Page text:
The best way you can teach submission to your children is by studying these Bible verses together, encouraging them when they do submit, and modeling a submissive heart to the authorities that God has placed in your own life.

    Photo Credit: ©GettyImages/photoguns

  • angry mom yelling at kid

    3. Revenge-Seeking Behavior

    Parents faced with revenge-seeking behaviors often feel hurt or threatened. Unlike, controlling children, these children do not want to dominate; they want to “get even.”

    Examples of Revenge-Seeking Behavior

    Children who seek revenge have a focus on things being fair and often try to level the playing field. For example, the day after your child was given a consequence, you may come home to find that your grandmother’s vase broken. The child may claim it was an accident, but in your heart, you know that is not the truth.

    These children may be cruel to siblings and seek to retaliate for wrongs done to them, even if it was an accident. They may shout hurtful things such as “I hate you!” or “You don’t love me!”

    Deeper Needs of Revenge-Seeking Behaviors and How to Address Them

    These behaviors reveal two possible deeper needs: a need for safety or a need for a greater understanding of the grace of God.

    Kids who seek revenge often feel vulnerable or at risk in some way. They tend to hurt others before they have a chance to be hurt. Affirming these children, even in the midst of misbehavior, can go a long way to help them feel safe and loved. You can say something like, “I don’t like that behavior, but I love you.” Children who have been victimized have a deep need to feel safe and loved. Regular reminders of how you keep them safe can help.

    These children also need a greater understanding of and experience with biblical grace. God’s grace is a gift of unmerited favor upon His beloved children. We can’t earn it. We can’t barter for it. Helping these children to understand that they are loved with no strings attached can help repair the soil of their heart out of which revengeful behavior grows.

    On occasion, you might say, “That behavior deserves a consequence, but to show you what grace is, I will give you a hug instead. You are loved no matter what.” Psalm 103:10-11 says, “He does not treat us as our sins deserve or repay us according to our iniquities. For as high as the heavens are above the earth, so great is his love for those who fear him.”

    The Gospel is, at its core, a message of unfairness: we do not get what we deserve. Share the Good News regularly with these kids.

    Photo Credit: ©GettyImages/LittleBee80

  • A crying kid, 39 missing children are recovered by FBI and local Georgia authorities

    4. Inadequacy-Driven Behavior

    Some kids give up before they even start. Parents of these kids often encounter feelings of hopelessness and helplessness.

    Examples of Displays of Inadequacy 

    These children are often hesitant to try new things for fear of failure. They may have a love of sports but refuse to try out for the baseball team because they are convinced they will not be selected. Or they may be very bright, but put minimal effort into their school work, claiming that they will get a bad grade no matter how hard they try. (Please note: It is important to consider the possibility of underlying depression which would require professional assessment and intervention.)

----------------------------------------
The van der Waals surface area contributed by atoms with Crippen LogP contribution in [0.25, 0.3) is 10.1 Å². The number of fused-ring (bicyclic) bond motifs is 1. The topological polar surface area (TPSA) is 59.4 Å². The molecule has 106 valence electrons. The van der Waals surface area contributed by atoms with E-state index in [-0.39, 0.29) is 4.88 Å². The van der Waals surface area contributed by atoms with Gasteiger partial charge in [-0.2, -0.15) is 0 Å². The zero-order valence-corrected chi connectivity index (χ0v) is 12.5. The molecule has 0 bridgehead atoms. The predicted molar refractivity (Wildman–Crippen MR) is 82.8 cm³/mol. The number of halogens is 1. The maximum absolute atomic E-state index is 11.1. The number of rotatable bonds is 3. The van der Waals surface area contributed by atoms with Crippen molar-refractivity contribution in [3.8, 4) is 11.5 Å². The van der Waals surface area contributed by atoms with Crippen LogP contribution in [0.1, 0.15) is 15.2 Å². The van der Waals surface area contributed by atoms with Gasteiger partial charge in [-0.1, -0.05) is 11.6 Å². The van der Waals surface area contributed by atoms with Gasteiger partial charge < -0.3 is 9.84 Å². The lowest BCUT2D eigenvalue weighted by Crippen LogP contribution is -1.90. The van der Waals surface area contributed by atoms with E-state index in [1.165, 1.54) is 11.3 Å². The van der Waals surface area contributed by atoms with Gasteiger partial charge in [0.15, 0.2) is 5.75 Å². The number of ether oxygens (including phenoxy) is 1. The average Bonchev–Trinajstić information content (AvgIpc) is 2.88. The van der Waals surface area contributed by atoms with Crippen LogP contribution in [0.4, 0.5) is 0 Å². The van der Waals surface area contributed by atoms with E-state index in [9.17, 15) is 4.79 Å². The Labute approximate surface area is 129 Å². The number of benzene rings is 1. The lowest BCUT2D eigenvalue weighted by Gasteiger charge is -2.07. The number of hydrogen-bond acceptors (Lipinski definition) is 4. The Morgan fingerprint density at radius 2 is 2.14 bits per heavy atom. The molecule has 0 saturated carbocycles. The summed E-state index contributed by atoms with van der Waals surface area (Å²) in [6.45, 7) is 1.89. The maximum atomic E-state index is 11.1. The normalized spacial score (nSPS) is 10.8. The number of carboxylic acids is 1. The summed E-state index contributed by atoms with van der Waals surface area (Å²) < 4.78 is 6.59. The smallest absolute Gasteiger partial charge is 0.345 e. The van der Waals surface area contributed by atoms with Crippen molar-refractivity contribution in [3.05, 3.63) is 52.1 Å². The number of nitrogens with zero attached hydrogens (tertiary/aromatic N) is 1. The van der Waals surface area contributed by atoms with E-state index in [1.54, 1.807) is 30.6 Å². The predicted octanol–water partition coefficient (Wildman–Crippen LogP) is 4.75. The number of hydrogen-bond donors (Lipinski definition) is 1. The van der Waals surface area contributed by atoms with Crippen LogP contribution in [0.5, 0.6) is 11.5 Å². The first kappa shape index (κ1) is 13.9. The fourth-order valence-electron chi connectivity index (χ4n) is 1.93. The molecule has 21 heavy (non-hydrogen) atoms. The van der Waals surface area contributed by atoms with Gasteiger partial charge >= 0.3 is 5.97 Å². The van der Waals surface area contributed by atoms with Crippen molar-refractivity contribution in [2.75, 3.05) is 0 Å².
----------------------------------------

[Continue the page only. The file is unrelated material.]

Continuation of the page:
Deeper Needs of Children Who Display Inadequacy and How to Address Them

    These children have two possible deeper needs: a need to trust and be trusted and also a need to be released from the burden of fear.

    Providing these children with encouragement (which is specific and focused on the child) instead of praise (which is vague and focused on the parent) is a great way to increase self-confidence. You can say something like, “You are working so hard on that project. You must be very pleased.” You can also increase a sense of confidence by regularly demonstrating your trust in them. For example, you can ask a child who displays inadequacy to watch your purse or hold your keys.

    In 1 John 4:18, we learn, “There is no fear in love. But perfect love drives out fear, because fear has to do with punishment.” We can encourage these children to cast all their anxieties on God, embrace His unconditional love, and be free from the bondage of fear.

    I could have just cut off the rotten tomatoes in my garden and thrown them away. But I would not have fixed the underlying problem. The same is true in our kids. “Bad” behavior is simply a reflection of what is going on in their hearts. When we dig deep to uncover the underlying needs beneath the misbehavior, we are better able to intervene in ways that create lasting change.

    Photo Credit: ©Kat J/Unsplash

    Laura kLaura Kuehn is a licensed clinical social worker with a specialization in children and families. She is the founder of, an online resource for Christian parents. Cornerstones offers parents faith-based tips on how to correct, disciple, and connect with their children. She lives in New England with her husband and two teenage children.

    Related podcast:

    The views and opinions expressed in this podcast are those of the speakers and do not necessarily reflect the views or positions of Salem Web Network and Salem Media Group.

    Related video:

    Are you in the trenches with your toddlers or teens? Read Rhonda's full article here!